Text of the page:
17 April 2017 MEMS scale artificial hair cell sensors inspired by the cochlear amplifier effect
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Abstract
Research over the past few decades has shown that the ear exhibits an important, nonlinear amplification called the “cochlear amplification.” It is responsible for boosting faint sounds and improving frequency sensitivity, which allows the ear to process a larger range of sound intensities (from about 20 micro-Pa to 20 Pa). In contrast, typical microphones, accelerometers, and other dynamic sensors are designed to operate linearly in the sensor’s quasi-static response region. Instead, the cochlea operates in the resonance region, where weak inputs are significantly amplified. The goal of our research is to develop unique, piezoelectric-based MEMS sensors that mimic the function of hair cells in the mammalian cochlea. Inspired by the geometry of the hair cells, a set of artificial hair cells (AHCs) are designed based on piezoelectric cantilever beams.

Developing piezoelectric, MEMS AHC arrays capable of mimicking the cochlea’s behavior is the main scope of this work. The design consists of a substrate material and two layers of Lead Zirconate Titanate (PZT) deposition that represents artificial hair cells. Abaqus finite element software is used to model the AHC arrays. Fundamental frequencies of the AHCs and also frequency response function due to a base excitation of the array are obtained by linear perturbation frequency analysis and steady-state linear dynamic analysis, respectively. As a proof of concept, a series of dynamic tests are conducted on larger scale single AHCs and an array of four AHCs to measure the response of the sensors to an external stimulus.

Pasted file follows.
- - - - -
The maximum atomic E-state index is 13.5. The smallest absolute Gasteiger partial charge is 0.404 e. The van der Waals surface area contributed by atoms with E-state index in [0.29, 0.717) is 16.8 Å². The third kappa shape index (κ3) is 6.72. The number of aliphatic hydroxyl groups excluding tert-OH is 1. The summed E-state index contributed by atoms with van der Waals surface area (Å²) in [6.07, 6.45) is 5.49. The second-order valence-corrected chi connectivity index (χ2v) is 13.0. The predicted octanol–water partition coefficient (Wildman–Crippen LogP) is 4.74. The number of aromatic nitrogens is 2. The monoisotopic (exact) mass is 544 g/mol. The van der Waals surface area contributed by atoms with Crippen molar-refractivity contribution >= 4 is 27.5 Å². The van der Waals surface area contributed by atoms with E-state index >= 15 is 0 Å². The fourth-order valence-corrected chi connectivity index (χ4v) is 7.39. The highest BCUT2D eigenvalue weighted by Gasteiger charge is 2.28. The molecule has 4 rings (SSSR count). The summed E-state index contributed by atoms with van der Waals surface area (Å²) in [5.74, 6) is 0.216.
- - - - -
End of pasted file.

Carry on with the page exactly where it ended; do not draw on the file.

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Sheyda Davaria, Pablo A. Tarazaga, "MEMS scale artificial hair cell sensors inspired by the cochlear amplifier effect", Proc. SPIE 10162, Bioinspiration, Biomimetics, and Bioreplication 2017, 101620G (17 April 2017); doi: 10.1117/12.2260170; https://doi.org/10.1117/12.2260170
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